“Even though rates have risen some, they are still extremely low, and there isn’t enough yield in Strips to compensate for the risk of much higher rates,” said Rich Sega, the chief investment officer for Hartford, Connecticut-based Conning Inc., which manages almost $87 billion for insurance companies. “The long-run trend is for the economy to bump up with positive growth, which will eventually mean inflation and higher rates.”
Unemployment in the U.S. rose to 7.6 percent in May as the economy created 175,000 jobs, more than the forecast of 163,000 in a Bloomberg survey. While the jobless rate is down from 7.9 percent in October, it’s above the Fed’s goal of 6.5 percent before the central bank would consider raising its target rate for overnight loans between banks from the record-low zero to 0.25 percent it has maintained since December 2008.
Fed officials meeting June 18-19 in Washington may weigh how much changes in inflation and the labor market will influence the pace of monthly asset purchases.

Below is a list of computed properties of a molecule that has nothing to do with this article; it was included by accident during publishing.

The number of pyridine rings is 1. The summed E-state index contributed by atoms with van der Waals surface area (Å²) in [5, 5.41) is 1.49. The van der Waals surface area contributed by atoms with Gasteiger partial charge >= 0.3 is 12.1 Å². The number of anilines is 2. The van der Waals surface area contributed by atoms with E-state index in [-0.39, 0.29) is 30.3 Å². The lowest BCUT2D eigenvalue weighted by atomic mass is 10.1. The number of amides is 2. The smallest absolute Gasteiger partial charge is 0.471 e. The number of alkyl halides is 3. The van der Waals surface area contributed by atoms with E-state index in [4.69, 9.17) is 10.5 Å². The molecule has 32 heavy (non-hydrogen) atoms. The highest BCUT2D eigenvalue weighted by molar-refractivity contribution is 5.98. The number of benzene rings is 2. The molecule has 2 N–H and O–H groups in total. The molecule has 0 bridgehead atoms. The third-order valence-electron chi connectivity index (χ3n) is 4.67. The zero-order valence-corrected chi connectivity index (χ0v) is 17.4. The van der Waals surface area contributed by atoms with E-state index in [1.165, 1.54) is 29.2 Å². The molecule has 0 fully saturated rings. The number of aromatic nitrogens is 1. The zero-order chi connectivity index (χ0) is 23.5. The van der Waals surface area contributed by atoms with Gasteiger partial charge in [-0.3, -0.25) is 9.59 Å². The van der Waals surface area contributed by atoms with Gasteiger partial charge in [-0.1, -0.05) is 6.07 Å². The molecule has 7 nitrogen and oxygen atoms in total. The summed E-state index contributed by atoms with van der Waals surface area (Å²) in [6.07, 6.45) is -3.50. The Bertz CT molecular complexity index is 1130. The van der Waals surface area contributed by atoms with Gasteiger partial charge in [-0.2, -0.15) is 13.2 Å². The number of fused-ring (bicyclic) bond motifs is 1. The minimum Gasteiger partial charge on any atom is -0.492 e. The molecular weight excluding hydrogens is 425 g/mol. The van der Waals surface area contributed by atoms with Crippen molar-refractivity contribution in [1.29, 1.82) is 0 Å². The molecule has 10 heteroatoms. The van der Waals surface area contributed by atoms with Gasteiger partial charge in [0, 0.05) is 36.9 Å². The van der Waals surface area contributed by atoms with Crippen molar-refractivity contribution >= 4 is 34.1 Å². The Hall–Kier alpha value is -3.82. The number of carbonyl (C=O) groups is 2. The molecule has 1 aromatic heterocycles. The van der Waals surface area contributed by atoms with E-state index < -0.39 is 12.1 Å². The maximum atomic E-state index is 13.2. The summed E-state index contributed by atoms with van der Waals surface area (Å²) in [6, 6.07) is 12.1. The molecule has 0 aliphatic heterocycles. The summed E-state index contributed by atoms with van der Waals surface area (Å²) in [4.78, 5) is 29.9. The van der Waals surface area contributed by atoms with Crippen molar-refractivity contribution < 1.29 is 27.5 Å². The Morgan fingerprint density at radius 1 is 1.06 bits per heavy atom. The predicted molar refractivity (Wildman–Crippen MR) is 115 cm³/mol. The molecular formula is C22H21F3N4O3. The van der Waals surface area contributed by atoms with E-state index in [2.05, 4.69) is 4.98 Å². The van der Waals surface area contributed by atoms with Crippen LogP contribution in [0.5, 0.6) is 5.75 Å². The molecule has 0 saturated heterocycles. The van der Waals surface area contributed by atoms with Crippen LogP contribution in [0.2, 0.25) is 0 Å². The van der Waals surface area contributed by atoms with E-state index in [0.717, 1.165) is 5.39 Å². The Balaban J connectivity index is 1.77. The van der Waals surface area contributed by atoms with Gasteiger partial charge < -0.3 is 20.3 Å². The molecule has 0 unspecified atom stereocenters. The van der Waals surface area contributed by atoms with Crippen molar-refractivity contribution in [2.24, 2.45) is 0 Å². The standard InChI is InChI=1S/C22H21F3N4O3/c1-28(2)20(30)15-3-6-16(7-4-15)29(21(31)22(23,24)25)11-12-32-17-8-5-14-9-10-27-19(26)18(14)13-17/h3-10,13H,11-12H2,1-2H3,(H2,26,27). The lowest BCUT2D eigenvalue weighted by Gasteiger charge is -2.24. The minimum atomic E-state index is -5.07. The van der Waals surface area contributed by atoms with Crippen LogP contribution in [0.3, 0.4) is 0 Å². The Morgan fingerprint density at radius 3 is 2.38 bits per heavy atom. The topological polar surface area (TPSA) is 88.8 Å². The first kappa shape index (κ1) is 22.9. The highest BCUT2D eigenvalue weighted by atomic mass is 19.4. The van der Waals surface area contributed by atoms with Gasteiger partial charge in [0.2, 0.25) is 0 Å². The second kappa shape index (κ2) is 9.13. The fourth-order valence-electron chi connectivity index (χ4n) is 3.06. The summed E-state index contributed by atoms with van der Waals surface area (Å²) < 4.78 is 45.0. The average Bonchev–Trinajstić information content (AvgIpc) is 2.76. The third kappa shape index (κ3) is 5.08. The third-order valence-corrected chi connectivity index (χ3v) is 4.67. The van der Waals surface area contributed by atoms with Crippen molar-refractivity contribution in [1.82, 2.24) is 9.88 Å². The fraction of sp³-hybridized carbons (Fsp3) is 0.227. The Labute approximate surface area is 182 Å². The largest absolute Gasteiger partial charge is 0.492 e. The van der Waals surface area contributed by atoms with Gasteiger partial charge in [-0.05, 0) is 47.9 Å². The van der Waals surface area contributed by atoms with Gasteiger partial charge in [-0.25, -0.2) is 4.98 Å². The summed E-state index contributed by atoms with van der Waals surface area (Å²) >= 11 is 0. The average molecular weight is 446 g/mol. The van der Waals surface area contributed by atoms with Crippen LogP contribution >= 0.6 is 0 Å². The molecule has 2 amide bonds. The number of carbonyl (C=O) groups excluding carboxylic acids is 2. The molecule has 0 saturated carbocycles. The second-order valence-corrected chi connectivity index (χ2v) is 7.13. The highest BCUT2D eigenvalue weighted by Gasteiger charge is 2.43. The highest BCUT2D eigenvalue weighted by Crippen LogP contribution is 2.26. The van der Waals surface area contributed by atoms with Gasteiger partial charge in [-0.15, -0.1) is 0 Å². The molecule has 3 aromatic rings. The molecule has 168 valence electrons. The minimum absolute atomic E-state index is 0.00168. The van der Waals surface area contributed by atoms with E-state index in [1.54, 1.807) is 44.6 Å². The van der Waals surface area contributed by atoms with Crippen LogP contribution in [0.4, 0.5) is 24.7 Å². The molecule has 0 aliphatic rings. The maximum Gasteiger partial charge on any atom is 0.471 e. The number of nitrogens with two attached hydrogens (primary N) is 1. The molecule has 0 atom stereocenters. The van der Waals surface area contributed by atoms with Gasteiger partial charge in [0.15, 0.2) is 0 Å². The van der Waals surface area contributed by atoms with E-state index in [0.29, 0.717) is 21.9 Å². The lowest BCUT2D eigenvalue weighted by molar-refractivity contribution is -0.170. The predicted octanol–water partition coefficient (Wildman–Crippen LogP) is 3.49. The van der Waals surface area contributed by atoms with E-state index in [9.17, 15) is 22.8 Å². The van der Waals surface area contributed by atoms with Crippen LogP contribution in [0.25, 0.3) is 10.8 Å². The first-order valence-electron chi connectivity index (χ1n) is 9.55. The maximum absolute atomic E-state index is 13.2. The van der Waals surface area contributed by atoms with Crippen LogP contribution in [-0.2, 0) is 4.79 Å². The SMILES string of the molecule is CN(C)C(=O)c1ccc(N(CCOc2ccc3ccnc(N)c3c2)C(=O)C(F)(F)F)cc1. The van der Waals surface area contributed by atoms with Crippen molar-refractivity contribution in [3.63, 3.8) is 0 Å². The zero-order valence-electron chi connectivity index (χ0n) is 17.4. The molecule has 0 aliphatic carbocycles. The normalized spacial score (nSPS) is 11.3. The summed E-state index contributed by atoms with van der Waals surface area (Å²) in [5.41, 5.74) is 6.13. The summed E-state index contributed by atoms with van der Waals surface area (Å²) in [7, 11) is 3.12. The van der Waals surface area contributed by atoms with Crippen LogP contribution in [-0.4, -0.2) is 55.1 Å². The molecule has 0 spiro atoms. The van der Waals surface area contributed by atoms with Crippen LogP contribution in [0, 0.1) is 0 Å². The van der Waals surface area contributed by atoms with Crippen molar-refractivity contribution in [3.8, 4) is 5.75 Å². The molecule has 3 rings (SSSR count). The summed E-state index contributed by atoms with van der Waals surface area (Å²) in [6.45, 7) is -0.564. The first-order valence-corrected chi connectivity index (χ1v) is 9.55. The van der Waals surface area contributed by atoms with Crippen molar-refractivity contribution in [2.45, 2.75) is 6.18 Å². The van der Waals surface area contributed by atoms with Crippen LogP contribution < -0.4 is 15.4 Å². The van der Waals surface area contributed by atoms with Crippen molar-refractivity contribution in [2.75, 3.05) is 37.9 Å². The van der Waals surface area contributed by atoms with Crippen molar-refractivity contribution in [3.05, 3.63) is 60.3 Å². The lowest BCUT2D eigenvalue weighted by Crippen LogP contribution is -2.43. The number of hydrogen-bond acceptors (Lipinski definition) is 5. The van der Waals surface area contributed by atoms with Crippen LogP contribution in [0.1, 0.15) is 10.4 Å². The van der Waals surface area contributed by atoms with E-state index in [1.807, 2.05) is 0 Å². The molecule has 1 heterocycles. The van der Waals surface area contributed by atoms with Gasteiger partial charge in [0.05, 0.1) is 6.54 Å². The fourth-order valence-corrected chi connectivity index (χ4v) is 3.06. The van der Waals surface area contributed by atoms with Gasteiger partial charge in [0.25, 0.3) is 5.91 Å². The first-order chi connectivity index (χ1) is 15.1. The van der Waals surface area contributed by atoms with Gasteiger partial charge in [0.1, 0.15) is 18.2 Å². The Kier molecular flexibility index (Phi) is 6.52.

Policy makers led by Chairman Ben S. Bernanke will trim bond purchases 24 percent to $65 billion a month at the Oct. 29-30 meeting of the Federal Open Market Committee, according to the median estimate in a survey of 59 economists.
An investor buying $10 million of the current 30-year Strip now would gain about 0.07 percent if 30-year bond yields end the year at 3.4 percent, as forecast by economists surveyed by Bloomberg. That compares to a projected 0.007 percent loss for 30-year bonds, according to Bloomberg calculations.
Strips, conceived by Salomon Brothers Inc. and Merrill Lynch & Co., were first sold in 1985 as investors sought to lock in returns on 30-year bonds that yielded more than 15 percent, after surging consumer prices began to recede. Inflation reached a 14.8 percent annual rate in March 1980 before then Fed Chairman Paul Volcker raised rates as high as 20 percent.
Zero-coupon securities have traditionally been most popular for investments on which taxes can be deferred, such as individual retirement accounts and pension plans, since any increase in value is accrued annually. The known cash value at specific future dates enables savers and investors to tailor their use.
“At these higher rate levels, Strips give a lot of bang for your buck,” Sean Kurian, a portfolio manager at JPMorgan Asset management in Columbus, Ohio, who is advising insurance companies and pension funds to buy zero-coupon bonds, said in a telephone interview June 14. “There is still a lot of money looking to get in.”